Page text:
Doughboy Center

The Story of the American Expeditionary Forces




Advance Section

ADVANCE SECTION

SERVICES OF SUPPLY

 

Supply Trains


Presented the Great War Society



The supply columns pictured above performed the final steps in the process of getting the frontline doughboy the weapons, equipment, food and supplies he needed to fight. The Army official history describes the way the system worked in this fashion: The Advance Section delivered supplies received from the Intermediate and Base Sections forward to a point where delivery was made to field transportation of combat forces; here the Regulating Officer, a direct representative of GHQ, assumed responsibility, the Advance Sectionís authority ceasing.

The commander of the advance section during the critical period of combat and made it all work was Col [later Bg Gen] William R. Sample. He led and managed an enormous collection of facilities and functions including:

  • Headquarters at Neaufchateau;

  • Regulating stations at Is-sur-Tille, St-Dizier, and Liffol-le-Grand;

  • Advance depots with between 2,000,OOO and 3,000,OOO sq ft of covered storage space;

  • Base and camp hospitals at Vittel and Bazoilles in the Vosges, Beaune (Cote díOr), Toul (Moselle) and Rimaucourt (Haute-Marne)having a normal bed capacity of about 50,000 and an emergency capacity of more than 66,000;

  • Salvage depots;

  • Overhaul parks at Dijon, and Langres which during 1918 repaired more than 30,000 motor vehicles, issuing them at the rate of 100 to 150 a day;

    Delivering Tanks to the Front


  • Gas and oil storage for over 600,000 gals;

  • Bakeries having daily output of about l,OOO,OOO lbs;

  • Laundries at Nancy, Chaumont, Mandres, Vittel, Bazoilles, Baccarat, Langres, and Rimaucourt with total output in Nov 1918 reaching more than l,OOO,OOO pieces laundered and more than 33,039 pieces repaired per month;

  • The First Air Depot at Colombey-les-Belles supplying all Air Service units operating on the American front;

    Watering the Horses


  • Remount depots, which by Nov 1918 supplied more than 70,000 animals;

  • Forestry operations in the districts of Dijon, Besanqon, Epinal, and Eclaron, furnishing products for the immense construction projects of the AEF.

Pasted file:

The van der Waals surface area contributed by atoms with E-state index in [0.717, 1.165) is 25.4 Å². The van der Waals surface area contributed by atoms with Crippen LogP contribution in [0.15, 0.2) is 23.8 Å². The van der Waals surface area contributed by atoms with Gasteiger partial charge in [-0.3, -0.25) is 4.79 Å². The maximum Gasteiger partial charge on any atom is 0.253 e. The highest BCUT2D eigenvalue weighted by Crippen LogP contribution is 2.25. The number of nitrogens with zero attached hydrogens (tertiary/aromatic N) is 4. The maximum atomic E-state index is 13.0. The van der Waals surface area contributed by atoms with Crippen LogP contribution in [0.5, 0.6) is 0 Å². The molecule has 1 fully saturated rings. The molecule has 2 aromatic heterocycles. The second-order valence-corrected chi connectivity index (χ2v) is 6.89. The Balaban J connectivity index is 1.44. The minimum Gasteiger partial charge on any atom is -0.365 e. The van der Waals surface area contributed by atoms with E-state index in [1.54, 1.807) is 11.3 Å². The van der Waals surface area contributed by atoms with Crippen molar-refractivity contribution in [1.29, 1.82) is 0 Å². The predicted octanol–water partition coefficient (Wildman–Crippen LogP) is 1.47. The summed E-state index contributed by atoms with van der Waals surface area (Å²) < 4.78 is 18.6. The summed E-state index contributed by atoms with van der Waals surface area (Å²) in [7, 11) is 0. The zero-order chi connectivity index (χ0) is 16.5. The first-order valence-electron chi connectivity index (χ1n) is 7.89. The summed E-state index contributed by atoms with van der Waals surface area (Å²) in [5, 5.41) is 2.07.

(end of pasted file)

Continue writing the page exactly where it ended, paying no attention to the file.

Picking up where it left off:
• Construction throughout the Section includes airdromes, barracks, hos- pitals, water supply, storage tanks, railroad tracks, and many other facilities of similar type.


The accomplishements of the Advance Section and its parent organization the Services of Supply are, even today, stunning. And it was all done from a dead stop in fits and starts. The hospitals they built were caring for 190,000 doughboys on their peak day. The forestry troops milled 200,000,000 feet of lumber and 4,000,000 railroad ties. One of their mechanized bakeries produced 800,000 pounds of bread each day.

A Wounded Doughboy Receives First Class Care


These records would have been far surpassed had General Pershing received all of the 4.7 million troops planned for the Expeditionary Force, and the Advance Section required to meet their proportionally greater demand. But the war ended earlier than anyone planned. Maybe more than the contributions of the combat arm the future enemies and allies of the United States should have studied the performance of the Services of Supply in the Great War. All the potential for applying its industrial power to warfare was evident in 1918.


Sources and thanks: Compiled by the Editor from American Armies and Battlefields in Europe and the US Army Official History of the World War.. Regular contributor Ray Mentzer provided the Photos. MH




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Additions and comments on these pages may be directed to:
Michael E. Hanlon (medwardh@hotmail.com) regarding content,
or toMike Iavarone (mikei01@execpc.com) regarding form and function.
Original artwork & copy; © 1998-2000, The Great War Society